required to maintain healthy trees and good fruit quality.
Research on insect and disease control has been limited,
but from production in neighboring states, apple
production will require at least 18 to 22 sprayings per
year. Anna is very susceptible to powdery mildew
whereas Dorsett Golden is not. Rabbit control is also
important as they eat the bark of apple trees during the
winter months and can kill the tree by girdling the trunk.

Fertilizer requirements for apple trees are largely
unknown for Florida conditions and tremendous
nutritional problems are still being exhibited. Calcium
and boron deficiencies are very common. Another
problem is thinning of fruit for larger size, as research has
not been done in Florida.

Cultivation is usually necessary only for weed control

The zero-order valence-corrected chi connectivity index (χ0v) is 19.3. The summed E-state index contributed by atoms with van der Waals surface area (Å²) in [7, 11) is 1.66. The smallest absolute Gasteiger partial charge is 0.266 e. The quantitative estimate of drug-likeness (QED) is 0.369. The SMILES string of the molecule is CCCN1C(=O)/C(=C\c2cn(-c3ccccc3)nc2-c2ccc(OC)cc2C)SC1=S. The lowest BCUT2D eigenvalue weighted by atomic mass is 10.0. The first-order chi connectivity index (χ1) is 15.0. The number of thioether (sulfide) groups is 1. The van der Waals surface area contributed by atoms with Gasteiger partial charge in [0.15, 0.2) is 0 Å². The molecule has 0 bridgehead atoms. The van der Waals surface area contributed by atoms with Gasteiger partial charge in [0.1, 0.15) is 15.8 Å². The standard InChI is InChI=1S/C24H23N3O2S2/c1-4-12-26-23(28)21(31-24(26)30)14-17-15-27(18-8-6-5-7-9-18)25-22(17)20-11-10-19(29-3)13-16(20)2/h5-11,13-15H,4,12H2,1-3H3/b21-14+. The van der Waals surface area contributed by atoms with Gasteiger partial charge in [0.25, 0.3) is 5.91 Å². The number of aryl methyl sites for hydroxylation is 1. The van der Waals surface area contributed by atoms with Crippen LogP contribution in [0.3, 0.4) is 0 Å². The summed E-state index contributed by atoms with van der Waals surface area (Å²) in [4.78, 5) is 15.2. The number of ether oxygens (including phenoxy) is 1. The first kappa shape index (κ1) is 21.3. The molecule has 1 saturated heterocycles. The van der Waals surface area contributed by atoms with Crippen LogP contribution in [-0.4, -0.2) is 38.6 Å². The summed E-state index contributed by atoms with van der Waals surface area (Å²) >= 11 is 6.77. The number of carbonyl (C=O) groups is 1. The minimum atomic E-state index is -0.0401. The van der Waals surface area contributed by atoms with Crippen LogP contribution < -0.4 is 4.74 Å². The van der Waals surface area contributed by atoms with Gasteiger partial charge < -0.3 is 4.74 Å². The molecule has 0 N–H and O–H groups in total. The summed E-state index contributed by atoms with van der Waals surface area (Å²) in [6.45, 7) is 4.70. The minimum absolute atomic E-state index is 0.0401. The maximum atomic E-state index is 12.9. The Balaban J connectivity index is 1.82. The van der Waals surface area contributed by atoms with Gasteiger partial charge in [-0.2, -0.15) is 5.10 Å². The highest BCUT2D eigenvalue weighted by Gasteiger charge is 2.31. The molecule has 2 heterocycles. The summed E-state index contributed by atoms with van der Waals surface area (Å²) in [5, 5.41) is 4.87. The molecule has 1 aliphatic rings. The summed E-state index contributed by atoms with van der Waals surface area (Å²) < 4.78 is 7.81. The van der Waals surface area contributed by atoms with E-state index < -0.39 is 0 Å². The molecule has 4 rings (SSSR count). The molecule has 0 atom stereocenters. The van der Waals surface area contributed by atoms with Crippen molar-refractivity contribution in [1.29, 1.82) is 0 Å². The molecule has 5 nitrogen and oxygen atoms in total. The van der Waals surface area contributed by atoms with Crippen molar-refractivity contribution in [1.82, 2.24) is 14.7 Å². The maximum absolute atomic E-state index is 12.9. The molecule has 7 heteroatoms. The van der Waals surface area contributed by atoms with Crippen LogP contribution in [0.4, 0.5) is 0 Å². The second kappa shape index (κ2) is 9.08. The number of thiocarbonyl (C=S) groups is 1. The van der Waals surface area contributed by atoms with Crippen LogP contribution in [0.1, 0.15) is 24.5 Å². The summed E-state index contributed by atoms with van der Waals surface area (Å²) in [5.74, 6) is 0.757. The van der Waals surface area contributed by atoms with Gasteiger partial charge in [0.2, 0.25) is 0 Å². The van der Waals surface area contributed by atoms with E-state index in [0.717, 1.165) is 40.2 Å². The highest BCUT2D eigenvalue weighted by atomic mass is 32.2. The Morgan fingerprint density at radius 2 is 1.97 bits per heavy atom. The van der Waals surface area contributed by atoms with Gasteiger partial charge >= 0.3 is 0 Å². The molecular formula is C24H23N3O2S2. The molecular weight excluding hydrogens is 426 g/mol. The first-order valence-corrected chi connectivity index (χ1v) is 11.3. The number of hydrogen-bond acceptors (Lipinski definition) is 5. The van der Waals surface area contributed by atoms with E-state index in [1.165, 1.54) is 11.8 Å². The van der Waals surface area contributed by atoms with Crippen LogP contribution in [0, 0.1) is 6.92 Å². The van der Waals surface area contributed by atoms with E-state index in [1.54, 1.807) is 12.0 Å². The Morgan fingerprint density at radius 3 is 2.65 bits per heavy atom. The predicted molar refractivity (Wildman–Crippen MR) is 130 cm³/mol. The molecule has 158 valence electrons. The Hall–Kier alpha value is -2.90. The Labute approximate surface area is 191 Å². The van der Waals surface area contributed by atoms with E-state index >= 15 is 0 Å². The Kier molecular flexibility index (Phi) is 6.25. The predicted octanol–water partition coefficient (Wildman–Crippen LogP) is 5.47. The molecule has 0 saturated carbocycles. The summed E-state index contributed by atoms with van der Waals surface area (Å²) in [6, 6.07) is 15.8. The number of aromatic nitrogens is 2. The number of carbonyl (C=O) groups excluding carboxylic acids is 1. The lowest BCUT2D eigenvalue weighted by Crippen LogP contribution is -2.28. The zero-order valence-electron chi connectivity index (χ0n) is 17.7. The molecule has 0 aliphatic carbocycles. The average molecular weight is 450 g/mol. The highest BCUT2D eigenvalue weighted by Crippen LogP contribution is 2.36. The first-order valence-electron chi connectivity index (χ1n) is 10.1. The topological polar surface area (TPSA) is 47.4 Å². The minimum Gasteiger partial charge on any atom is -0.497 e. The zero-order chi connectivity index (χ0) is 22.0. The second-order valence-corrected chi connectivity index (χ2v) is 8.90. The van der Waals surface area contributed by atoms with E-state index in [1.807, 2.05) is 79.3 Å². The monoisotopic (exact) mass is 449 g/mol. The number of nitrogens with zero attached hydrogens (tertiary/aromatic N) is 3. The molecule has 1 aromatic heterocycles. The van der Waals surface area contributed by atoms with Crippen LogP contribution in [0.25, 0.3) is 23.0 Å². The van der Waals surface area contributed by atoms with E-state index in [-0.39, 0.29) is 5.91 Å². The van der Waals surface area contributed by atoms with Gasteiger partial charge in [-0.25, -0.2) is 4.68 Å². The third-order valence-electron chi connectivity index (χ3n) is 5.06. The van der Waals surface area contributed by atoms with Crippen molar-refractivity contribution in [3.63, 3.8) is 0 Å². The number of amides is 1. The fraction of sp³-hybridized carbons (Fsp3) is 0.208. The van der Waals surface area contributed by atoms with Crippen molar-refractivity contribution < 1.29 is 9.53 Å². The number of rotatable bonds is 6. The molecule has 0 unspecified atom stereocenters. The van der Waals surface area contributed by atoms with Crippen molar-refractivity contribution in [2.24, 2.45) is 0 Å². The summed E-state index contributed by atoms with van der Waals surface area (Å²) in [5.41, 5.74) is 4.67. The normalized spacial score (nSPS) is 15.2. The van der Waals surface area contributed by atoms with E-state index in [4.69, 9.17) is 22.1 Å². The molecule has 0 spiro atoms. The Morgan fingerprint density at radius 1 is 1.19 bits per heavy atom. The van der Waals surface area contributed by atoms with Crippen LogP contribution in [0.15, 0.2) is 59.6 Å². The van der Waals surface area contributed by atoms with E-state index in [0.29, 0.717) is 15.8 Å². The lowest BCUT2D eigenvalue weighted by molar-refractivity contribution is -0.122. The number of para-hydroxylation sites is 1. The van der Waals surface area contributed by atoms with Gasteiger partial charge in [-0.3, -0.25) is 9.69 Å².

and should be done as shallow as possible to avoid
damage to the root system. Chemical weed control is
standard but care should be taken on previously tilled land
to determine what and when herbicides have been used on
the acreage previously to see if the same herbicides are
compatible with apples.

Young apple trees should be pruned to a modified
leader system. On 2-year-old trees, 5 to 6 strong scaffold
limbs should be selected to develop a strong framework.
These limbs should have wide angles almost perpendicular
to the trunk of the tree, should be radially spaced around
the tree trunk and vertically spaced approximately 6-8
inches from each other up or down the trunk. Later
pruning of the tree will be to remove diseased or dead
wood and to trim the tree to the desired shape.

June 1998